WTA Toronto 2013 Draw Preview and Analysis

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The biggest stars in the women’s game (minus Maria Sharapova) will align in Toronto this week for the Rogers Cup. Total prize money of $2.3 million is on the table, and the champion will walk away with a useful 900 ranking points.

Full Draw Here: WTA Toronto 2013 Draw

Last year, Petra Kvitova won the title with impressive back-to-back victories over Caroline Wozniacki and Li Na. The Czech needs to do well again in 2013 if she is to maintain her place in the top eight ahead of the US Open, but is she in good enough form to defend her crown? What can we expect from Marion Bartoli, playing her first event since Wimbledon? And can anyone stop Serena?

The younger Williams sister is playing her first hard court event of the summer in Toronto, with her sights set firmly on a fifth US Open title next month. As a top eight seed, she gets a bye into the second round, where she will face either Francesca Schiavone or a qualifier. Schiavone has served up some decent tennis as she plays what must surely be one of her last years on the tour, but unless Serena is seriously off form, she won’t have much of a chance. The world number one is seeded to meet 15th seed and Wimbledon semi-finalist Kirsten Flipkens in the last 16, but many would prefer to see her take on her big sister. As has been the case with Venus in recent years, all depends on her health. Is her back strong enough to let her blast past Flipkens in round one? Or will the Belgian make her suffer with slices, spins and rally-extending lobs?

Three spots in the next section of the draw will be taken up by qualifiers, which, in theory, makes Marion Bartoli’s route to the third round more straightforward. It will be fascinating to see if the Frenchwoman plays any differently now that she’s a Grand Slam champion. She had been enduring a miserable year prior to Wimbledon – were her All England Club exploits a happy fluke or is she now ready to challenge for big titles on a regular basis? A potential last 16 clash with Caroline Wozniacki would be a good indicator of Bartoli’s post-Wimbledon form, but the confidence-starved Dane will first have to negotiate a way past Varvara Lepchenko and then, most probably, the in-form Magdalena Rybarikova.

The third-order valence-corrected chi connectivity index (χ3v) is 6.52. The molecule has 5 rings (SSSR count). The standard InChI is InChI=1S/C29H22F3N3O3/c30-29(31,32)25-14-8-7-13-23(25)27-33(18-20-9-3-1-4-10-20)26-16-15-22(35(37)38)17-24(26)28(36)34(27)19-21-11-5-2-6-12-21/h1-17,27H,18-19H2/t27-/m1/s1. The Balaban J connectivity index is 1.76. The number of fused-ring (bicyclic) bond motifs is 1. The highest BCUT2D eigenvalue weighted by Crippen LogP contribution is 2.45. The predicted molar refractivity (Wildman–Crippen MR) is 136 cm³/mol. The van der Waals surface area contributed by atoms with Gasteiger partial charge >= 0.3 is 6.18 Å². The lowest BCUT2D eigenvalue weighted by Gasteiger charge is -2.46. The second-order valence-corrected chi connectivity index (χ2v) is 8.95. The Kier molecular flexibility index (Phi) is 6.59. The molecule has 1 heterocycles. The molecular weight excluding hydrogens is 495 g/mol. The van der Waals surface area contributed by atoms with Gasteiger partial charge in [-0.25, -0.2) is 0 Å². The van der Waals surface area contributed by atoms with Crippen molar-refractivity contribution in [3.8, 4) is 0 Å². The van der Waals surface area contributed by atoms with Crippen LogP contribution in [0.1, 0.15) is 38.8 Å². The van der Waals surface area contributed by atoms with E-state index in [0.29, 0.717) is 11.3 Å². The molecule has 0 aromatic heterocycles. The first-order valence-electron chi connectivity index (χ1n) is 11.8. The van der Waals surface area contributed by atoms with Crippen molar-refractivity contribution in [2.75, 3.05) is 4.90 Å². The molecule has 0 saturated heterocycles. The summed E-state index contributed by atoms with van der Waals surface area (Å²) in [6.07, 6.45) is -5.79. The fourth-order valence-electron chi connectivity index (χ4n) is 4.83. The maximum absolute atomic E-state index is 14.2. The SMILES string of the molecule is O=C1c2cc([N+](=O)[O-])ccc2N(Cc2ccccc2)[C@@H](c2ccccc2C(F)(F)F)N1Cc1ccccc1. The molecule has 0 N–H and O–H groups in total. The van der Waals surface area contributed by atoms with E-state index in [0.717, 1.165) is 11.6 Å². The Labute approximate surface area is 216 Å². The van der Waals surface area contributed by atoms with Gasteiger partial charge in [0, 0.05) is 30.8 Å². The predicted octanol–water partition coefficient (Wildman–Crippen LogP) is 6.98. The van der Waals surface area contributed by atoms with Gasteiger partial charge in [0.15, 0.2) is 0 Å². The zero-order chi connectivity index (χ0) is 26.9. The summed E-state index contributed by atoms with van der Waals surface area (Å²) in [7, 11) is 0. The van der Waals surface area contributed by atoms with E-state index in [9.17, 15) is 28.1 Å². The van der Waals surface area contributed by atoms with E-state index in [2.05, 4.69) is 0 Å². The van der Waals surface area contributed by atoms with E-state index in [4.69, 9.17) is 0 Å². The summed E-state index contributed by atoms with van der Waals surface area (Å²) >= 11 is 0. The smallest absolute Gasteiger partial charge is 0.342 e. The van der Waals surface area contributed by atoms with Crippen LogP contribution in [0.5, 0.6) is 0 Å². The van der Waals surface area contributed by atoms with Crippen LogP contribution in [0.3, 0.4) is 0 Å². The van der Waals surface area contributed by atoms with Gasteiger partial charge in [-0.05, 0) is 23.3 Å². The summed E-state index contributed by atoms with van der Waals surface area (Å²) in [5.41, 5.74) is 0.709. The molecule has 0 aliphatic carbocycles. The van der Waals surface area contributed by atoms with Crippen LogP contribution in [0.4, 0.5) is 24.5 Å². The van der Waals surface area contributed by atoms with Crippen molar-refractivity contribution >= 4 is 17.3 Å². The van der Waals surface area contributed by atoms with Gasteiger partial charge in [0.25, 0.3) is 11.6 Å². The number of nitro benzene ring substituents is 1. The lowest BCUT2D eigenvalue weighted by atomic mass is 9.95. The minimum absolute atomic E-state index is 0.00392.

Predicted quarter-final: Serena v Bartoli

Agnieszka Radwanska signed up for more hard court tournaments than any other top player this summer. Having failed to produce her best tennis in Stanford and Carlsbad, she’ll be hoping to rediscover the form that almost took her to the Wimbledon final, but she could face a testing opener against Laura Robson, who beat her on clay in Madrid this year. However, that’s only if the Brit, who played a stinker against Kvitova in California last week, can down the solid Yanina Wickmayer in round one. Two other youngsters will be vying for Radwanska’s blood in this section. Sloane Stephens, the 14th seed, meets Kristina Mladenovic in the opening round, a match-up that could become a regular fixture in the next few years.

Sara Errani proved her hard court credentials with a run to the US Open semi-finals last year, but she will have to be at her feisty best if she is to live up to her seeding in Toronto. She could play any one of Elena Vesnina, Alize Cornet or Maria Kirilenko in the third round, and although she has a winning record against all three, many of those victories came on clay courts.

Predicted quarter-final: Radwanska v Kirilenko

Another player in action for the first time since Wimbledon is Li Na. The Chinese star came within a set of the Australian Open title in January and has shown flashes of brilliance since, but inconsistency remains her achilles heel. If she can take care of the equally unpredictable Anastasia Pavlyuchenkova in the second round, she could find herself up against yet another hot-and-cold player in the last 16: Ana Ivanovic. The Serb is currently playing without a coach, but looked sharp in Carlsbad, where she upset Stanford champion Dominika Cibulkova.